1 Most veterinary visits for horses are stable visits. Dr. Ganser carries all her equipment in a briefcase and in a small plastic bin. The large, green bag is a portable mounting block that allows Dr. Ganser to stand above the horse's back during an examination or treatment.
2 Rutger was treated first. My stable manager, Betsy, guided Rutger up and down the front of the stable, so Dr. Ganser could assess his gait.
3 Horses are very big, strong animals. The key to working with horses is to gain their trust, which in turn helps them relax. As you can see, Rutger was very comfortable with Dr. Ganser.
4 Dr. Ganser assessed Rutger's overall health. She reviewed his history, especially the recent procedure he had to correct an infected sinus. Rutger's posture, pulse and breathing were also checked.
5 She examined certain points on his body to see where chiropractic adjustment or acupuncture was needed.
6 She felt along his neck, and made a slight chiropractic adjustment. A horse's neck is a heavily muscled part of the equine anatomy. Its health is crucial to the horse's overall soundness. Rutger remained calm and still through it all.
7 Equine veterinarians examine a lot through feel. Here, Dr. Ganser carefully ran her hands along Rutger's spine to check that each vertebrae was properly aligned.
8 Dr. Ganser felt Rutger's hips to see whether he reacted to pressure, which could indicate soreness or misalignment.
9 At the base of the spine is the sacrum, a triangular bone that functions as a platform for the horse's pelvis. An adjustment to the joints surrounding the sacrum allowed pressure in tight muscles to release and set down at the correct angles.
10 Rutger's left hip needed a slight adjustment as well, but overall, he was in very good shape.
11 Rutger's legs were examined next. Dr. Ganser looked for proper range of motion in each leg.
12 After a few chiropractic adjustments, Dr. Ganser
reassessed Rutger's response to pressure in the treated areas.
13 Acupuncture needles were tapped into certain key points to alleviate blockages. Rutger has a little arthritis in his rear leg, and he is still recuperating from his recent procedure, so extra care was given to help him feel his best.
14 The needles used for equine acupuncture are the same grade as those used for humans.
15 Each individually wrapped needle is made of high quality stainless steel with a color coded grip for identification.
16 If you look closely at this photo, you can see two needles in Rutger's lower back. Rutger barely felt them.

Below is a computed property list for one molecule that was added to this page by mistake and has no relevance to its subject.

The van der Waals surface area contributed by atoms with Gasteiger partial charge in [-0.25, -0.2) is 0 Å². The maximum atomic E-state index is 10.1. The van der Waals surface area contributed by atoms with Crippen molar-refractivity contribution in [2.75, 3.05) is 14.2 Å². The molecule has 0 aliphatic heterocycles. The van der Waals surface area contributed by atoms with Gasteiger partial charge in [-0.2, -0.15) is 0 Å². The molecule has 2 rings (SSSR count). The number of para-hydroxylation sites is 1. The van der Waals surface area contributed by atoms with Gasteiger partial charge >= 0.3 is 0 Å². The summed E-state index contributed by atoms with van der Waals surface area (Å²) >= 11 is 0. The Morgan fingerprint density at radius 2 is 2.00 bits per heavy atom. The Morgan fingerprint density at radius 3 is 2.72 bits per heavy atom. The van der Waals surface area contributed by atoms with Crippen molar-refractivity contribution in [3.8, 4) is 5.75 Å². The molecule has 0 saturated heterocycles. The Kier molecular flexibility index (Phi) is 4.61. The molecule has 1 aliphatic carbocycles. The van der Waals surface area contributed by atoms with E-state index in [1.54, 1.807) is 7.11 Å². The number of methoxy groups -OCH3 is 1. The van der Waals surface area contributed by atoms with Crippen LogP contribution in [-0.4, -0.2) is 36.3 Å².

17 The needles were also placed in his legs and chest.
18 The needles stay in for about 10 to 15 minutes.
Meanwhile, Dr. Ganser made another slight adjustment to help Rutger's shoulder. The average weight of a Friesian is about 1500 pounds. Rutger helped by offering his leg up to his doctor.
19 Dr. Ganser documented all her findings, so progress could be monitored.
20 Rutger was very relaxed. His head was held low and his breathing was calm. This indicated a good treatment.
21 Betsy walked Rutger again, so Dr. Ganser could see how the treatments affected his gait - they seemed to help nicely.
22 Rutger no longer favored either side and his gait was smooth.
23 He was ready to head back to his stall for an afternoon nap.
24 Meindert was next. Betsy accompanied him while Dr. Ganser assessed his movement.
25 After walking, however, Meindert didn't really want to go back inside - he was more interested in staying out in the fresh air.
26 Dr. Ganser checked Meindert's pulse, and slowly went over his shoulders, back and rear.
27 Dr. Ganser also checked his jaw for proper alignment.
28 Meindert's rear and tail were examined too. A horse's tail is flexible, strong, and functions as part of the horse's spinal column. A thorough examination would always include the tail.
29 She checked Meindert's spine. The vertebrae in the horse's back protects its spinal cord and nerves. Meindert's spine was in excellent condition.
30 As part of Meindert's acupuncture treatment, a needle was inserted at his shoulder.
31 Dr. Ganser documented details of her patient's examination and treatments. She was very pleased with both horses.
32 Meindert was also very relaxed during his treatments. I think he was even beginning to fall asleep.
33 Meindert appeared more comfortable after his session.
34 Thank you, Dr. Ganser. It was a successful day with the veterinarian. See you in another three months!